After years of money printing and pandemic stimulus, it’s hard to wring all this liquidity out of the financial system?
By Wolf Richter for WOLF STREET.
Financial conditions and lending standards have become less loosey-goosey than they were during the free-money era when deposits paid 0% interest, and banks borrowed from their depositors for free. And “financial stress,” which spiked briefly during the SVB collapse, subsided again and returned to loosey-goosey, but just a little less loosey-goosey than during the free money era. It’s like the partying is over, but now they’re just relaxing in la-la-land, instead of suffering from a hangover.
The weekly St. Louis Fed Financial Stress Index, one of the products that came out of the Financial Crisis, measures financial stress in the credit markets and was designed to indicate when another financial crisis might be at the doorstep. It dutifully spiked when SVB collapsed in mid-March, but only briefly and not very much, and then settled down again in la-la-land.
A level of zero indicates normal market conditions. A level above zero indicates above-average market stress; below zero indicates below-average market stress. It’s below zero: -0.35 per the latest release on Thursday. During the SVB collapse, it was above zero for two weeks, on March 17, when it spiked to +1.54, and on March 24, when it fell back to +0.34. Then it returned to the negative readings of la-la-land (green line = current level):
The big rate hikes last year led to a series of mini-spikes into above-normal but still low levels of financial stress. Not this year; the rate hikes didn’t add financial stress. This year it took the sudden and messy SVB collapse to add financial stress.
But the First Republic collapse just caused financial markets to yawn. Same-old same-old already?
The St. Louis Financial Stress Index tracks 18 variables: a variety of Treasury yields, corporate bond yields, Treasury spreads, corporate bond spreads, SOFR spreads (which replaced the LIBOR spreads), and other spreads, plus indicators such as the VIX and the Treasury 10-year breakeven inflation rate.
During the Financial Crisis, just after the Lehman bankruptcy, the index spiked to +9.25, so that’s about six times the value during the SVB collapse (+1.54).
We also see the euro debt crisis show up in the US credit markets in 2011-2012.
And we see the US oil bust that started in 2015 and sent dozens of US oil and gas companies into bankruptcy court. The Fed had kicked off its rate-hike cycle in December 2015 despite the core PCE price index being at 1.1%, well below the Fed’s 2% target. Spooked by the turmoil in oil-and-gas credits, and with inflation below target, the Fed paused for a year, before continuing. (Green line = current level).
Financial conditions a little less loosey-goosey.
The broader Chicago Fed’s National Financial Conditions Index (NFCI) shows a similar situation: “financial conditions loosened again,” it said for the latest reporting week, as the index dipped to -0.28, with all three sub-indicators – risk (red), credit (blue), and leverage (green) – contributing to the negative reading.
The index too is constructed to have an average value of zero based on data going back to the 1970s. You can see that the free-money party was surely a lot of fun, but that it is now over, and now financial conditions are just relaxing in la-la-land, instead of partying in it.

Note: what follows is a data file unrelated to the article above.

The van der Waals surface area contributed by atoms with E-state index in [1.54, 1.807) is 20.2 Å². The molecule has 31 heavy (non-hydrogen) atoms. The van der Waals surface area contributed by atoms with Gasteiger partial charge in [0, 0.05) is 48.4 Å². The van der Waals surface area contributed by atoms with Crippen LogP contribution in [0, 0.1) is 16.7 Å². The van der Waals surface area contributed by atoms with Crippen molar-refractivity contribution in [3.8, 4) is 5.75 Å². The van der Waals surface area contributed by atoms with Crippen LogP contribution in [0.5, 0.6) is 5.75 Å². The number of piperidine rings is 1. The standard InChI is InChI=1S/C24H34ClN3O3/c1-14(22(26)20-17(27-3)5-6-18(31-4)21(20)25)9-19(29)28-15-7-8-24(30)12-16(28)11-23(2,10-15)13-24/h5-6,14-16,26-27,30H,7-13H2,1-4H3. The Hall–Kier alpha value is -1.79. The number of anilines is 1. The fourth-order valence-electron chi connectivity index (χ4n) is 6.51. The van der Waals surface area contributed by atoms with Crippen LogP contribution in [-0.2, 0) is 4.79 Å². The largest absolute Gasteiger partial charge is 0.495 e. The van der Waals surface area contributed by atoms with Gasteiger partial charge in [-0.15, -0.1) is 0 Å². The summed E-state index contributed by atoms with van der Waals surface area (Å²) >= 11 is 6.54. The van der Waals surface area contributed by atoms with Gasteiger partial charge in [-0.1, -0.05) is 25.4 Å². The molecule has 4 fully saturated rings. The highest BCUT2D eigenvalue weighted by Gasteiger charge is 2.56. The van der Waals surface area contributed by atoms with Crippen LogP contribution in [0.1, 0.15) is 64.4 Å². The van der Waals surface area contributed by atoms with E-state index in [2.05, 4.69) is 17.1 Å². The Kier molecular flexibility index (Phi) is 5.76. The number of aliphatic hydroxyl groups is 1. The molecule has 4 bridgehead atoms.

You can see the SVB collapse in that little dent on the right. But financial conditions remained less tight than average. And the First Republic collapse didn’t even register (chart via Chicago Fed):
So, despite the rate hikes and QT by the Fed, financial conditions are still looser than the long-term average, though they have become somewhat less loosey-goosey than during the free-money era.
The long-term view shows what happens when financial conditions actually tighten: we see the Financial Crisis, the Euro Debt crisis in 2011/2012, the the oil bust, and the spike in March 2020.
Demand for bank loans drops, amid higher rates. Lending standards tighten.
The quarterly Senior Loan Officer Opinion Survey on Bank Lending Practices (SLOOS) for April 2023 was also released last week.
Loan demand is down from businesses and consumers, which makes sense because interest rates have risen, and borrowing has become more expensive and isn’t a freebee anymore. There was less demand from businesses for commercial and industrial loans and for CRE loans. In terms of consumers, home sales have plunged, so there’s less demand for mortgages. And there was also less demand for auto loans.
But wait… these are banks reporting on auto-loan demand; the automakers’ captive finance companies, which are the biggest auto lenders, have been offering subsidized lower rates to stimulate volume on certain models.
For example, Ford Credit is offering 3.9% APR for 60 months on 2023 Ford-150 XLT pickups. But Bank of America is now advertising a new-vehicle rate of 5.99% APR for 60 months.
In other words, these loan officers might simply be reporting that their auto lending business has further shifted away from the banks to the captives.
More loan officers on net reported tightening lending standards across the board, except for consumer mortgages backed by the government, which is the majority; for them, lending standards have remained unchanged.
Loan officers started tightening lending standards in July 2022. But they tightened after having loosened lending standards for five quarters in a row during the free-money era. They tightened from a very loosey-goosey base.
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